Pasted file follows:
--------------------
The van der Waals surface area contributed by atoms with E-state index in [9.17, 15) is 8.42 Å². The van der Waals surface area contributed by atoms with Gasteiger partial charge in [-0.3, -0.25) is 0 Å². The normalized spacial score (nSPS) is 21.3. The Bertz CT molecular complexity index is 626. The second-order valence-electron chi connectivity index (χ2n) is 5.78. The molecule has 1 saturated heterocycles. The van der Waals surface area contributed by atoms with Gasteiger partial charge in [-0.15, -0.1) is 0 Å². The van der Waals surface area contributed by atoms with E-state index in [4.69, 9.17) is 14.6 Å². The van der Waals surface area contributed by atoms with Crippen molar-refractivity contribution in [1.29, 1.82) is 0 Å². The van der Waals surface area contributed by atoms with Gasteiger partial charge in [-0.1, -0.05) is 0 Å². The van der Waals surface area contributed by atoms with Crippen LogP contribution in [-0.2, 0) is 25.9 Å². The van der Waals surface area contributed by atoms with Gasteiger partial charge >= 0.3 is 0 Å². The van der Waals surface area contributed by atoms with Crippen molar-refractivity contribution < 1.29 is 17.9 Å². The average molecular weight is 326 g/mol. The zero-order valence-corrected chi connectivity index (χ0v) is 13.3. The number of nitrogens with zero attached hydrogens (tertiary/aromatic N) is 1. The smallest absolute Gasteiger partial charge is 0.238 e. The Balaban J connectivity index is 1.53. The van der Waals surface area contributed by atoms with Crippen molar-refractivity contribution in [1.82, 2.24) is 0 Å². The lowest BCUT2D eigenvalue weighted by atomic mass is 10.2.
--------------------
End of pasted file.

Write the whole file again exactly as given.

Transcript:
The van der Waals surface area contributed by atoms with E-state index in [9.17, 15) is 8.42 Å². The van der Waals surface area contributed by atoms with Gasteiger partial charge in [-0.3, -0.25) is 0 Å². The normalized spacial score (nSPS) is 21.3. The Bertz CT molecular complexity index is 626. The second-order valence-electron chi connectivity index (χ2n) is 5.78. The molecule has 1 saturated heterocycles. The van der Waals surface area contributed by atoms with Gasteiger partial charge in [-0.15, -0.1) is 0 Å². The van der Waals surface area contributed by atoms with E-state index in [4.69, 9.17) is 14.6 Å². The van der Waals surface area contributed by atoms with Crippen molar-refractivity contribution in [1.29, 1.82) is 0 Å². The van der Waals surface area contributed by atoms with Gasteiger partial charge in [-0.1, -0.05) is 0 Å². The van der Waals surface area contributed by atoms with Crippen LogP contribution in [-0.2, 0) is 25.9 Å². The van der Waals surface area contributed by atoms with Gasteiger partial charge >= 0.3 is 0 Å². The van der Waals surface area contributed by atoms with Crippen molar-refractivity contribution < 1.29 is 17.9 Å². The average molecular weight is 326 g/mol. The zero-order valence-corrected chi connectivity index (χ0v) is 13.3. The number of nitrogens with zero attached hydrogens (tertiary/aromatic N) is 1. The smallest absolute Gasteiger partial charge is 0.238 e. The Balaban J connectivity index is 1.53. The van der Waals surface area contributed by atoms with Crippen molar-refractivity contribution in [1.82, 2.24) is 0 Å². The lowest BCUT2D eigenvalue weighted by atomic mass is 10.2.